Good questions. I suppose one answer does not fit all.

On the topic of religion,I found a collection of works deemed "offensive religious art" but won't post them here. Because...

OK, one more:

Artist: unknown

How do you like this table? Does it go with your decor?

Well, there are thousands of examples of so-called 'offensive' works of art available online if the subject interests you.

Now, if you ask me, "what is offensive art?" I'd answer, "I'll know it when I see it."

Though you may not agree.


  1. I can't really look at much related to 9/11. I don't watch shows, never saw that movie, etc.

    However arranged, a depiction of the last terrified moments of essentially faceless others seems callous to me. It tells me nothing except there is a point at which heat is too much to bear and the option of a last few seconds in the open air will be taken together with type of death it guarantees.

    I doubt the artist meant to make a point about politics, al Qaeda, homeland security. If he did, he's a fool.

  2. That's true for me too, Info.

    Would these people have wanted their death plunges depicted in a mosaic artwork? The artist used still images of their last moments of life, filled with terror, for his/her message or point or whatever.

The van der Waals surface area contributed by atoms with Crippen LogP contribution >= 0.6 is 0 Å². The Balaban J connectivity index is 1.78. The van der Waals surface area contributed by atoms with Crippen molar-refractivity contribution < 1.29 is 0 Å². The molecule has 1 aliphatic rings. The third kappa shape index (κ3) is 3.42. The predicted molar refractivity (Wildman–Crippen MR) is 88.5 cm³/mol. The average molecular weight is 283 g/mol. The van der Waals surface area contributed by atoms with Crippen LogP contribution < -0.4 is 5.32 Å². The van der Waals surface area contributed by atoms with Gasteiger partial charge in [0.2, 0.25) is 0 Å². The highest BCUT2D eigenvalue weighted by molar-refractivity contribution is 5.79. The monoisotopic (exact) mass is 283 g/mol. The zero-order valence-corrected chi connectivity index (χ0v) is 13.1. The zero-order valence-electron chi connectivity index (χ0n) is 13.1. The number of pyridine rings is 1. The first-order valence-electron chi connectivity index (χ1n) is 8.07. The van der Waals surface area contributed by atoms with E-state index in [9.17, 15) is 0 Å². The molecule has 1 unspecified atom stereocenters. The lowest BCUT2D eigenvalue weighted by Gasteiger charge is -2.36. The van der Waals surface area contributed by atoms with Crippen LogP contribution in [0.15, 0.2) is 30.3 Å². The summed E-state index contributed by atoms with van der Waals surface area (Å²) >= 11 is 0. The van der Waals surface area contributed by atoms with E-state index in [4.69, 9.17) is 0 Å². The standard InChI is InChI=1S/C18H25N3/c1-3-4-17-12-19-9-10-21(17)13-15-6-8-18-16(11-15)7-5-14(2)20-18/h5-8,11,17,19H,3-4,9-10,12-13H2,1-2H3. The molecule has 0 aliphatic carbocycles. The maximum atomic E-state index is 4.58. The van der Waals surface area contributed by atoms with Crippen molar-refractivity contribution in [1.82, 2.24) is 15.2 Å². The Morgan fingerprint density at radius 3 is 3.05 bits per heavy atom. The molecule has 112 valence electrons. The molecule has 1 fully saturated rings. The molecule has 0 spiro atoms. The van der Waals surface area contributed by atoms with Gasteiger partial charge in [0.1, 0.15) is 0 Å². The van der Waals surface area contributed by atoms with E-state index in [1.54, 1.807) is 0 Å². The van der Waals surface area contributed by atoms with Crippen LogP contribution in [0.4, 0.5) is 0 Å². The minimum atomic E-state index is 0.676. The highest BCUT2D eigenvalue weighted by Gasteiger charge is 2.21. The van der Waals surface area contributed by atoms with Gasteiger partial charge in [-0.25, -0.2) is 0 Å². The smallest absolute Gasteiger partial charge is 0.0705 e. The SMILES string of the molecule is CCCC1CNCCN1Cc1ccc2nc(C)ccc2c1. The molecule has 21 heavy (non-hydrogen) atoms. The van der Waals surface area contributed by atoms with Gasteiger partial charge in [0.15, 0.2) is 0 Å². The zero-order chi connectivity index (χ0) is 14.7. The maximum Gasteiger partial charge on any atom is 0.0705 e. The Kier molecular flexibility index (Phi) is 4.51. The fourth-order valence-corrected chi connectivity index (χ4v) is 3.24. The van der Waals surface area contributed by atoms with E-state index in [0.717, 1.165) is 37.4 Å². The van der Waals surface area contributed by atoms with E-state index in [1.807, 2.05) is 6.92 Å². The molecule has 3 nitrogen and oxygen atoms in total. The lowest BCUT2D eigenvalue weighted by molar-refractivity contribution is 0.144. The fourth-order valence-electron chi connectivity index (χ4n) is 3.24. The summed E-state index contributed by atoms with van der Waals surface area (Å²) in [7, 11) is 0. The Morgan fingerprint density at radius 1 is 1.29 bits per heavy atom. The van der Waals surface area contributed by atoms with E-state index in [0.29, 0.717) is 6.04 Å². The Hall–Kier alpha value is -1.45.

As I said, not a fan of 9-11 art.

  3. GA

    You know how I feel. I doubt that the person(s) who jumped, or their loved ones, had no intention of becoming the object of curiosity. I am sure that it may not matter at this point, but to me it trivializes the horror of that day. Would be so willing to look at a collage of people actually going into the gas chambers? I often am sickened by the imagery of the Holocaust - even though it is removed by time. To see those images and to realize that there are humans suffering, it is often hard to take. I am aware that such images of human atoricites exist, such as the kiloling fields in Cambodia, the of the images, I know that they exist. I understand and appreciate the need to preserve them to enable future generations to appreciate the horrors. But using them as an art project. No.

  4. There are iconic images of war with non-voluntary subjects. Nick Ut's picture of the girl running from the napalm attack. Dead soldiers in trenches at the Marne. But there are two differences.

    They're photographs. If they rise to the level of art in someone's estimation, they are still primarily journalism. And the photo-journalist accepts risks into the bargain that the arranger of tragic images does not.

    They always ask the same necessary question. Are you still on board if this is part of the price? As such, they insist on the humanity of their subjects as a starting point.

    The collage does not ask that question. It has no context for it. All such art asks a correlary question - are you still on board for freedom of expression if this is part of the price? And, yes, I am.

  5. There's no question photo-journalism can be artful in transmitting a narrative or a subject's emotions, such as the iconic images mentioned. The angle of the shot, the lighting, the shutter speed, the type of film, etc... but when it comes down to it, there is no one, nothing standing between the subject and the camera, inserting a point of view.

    Plugging shots of the soon-to-be-dead into an image quilt is another matter.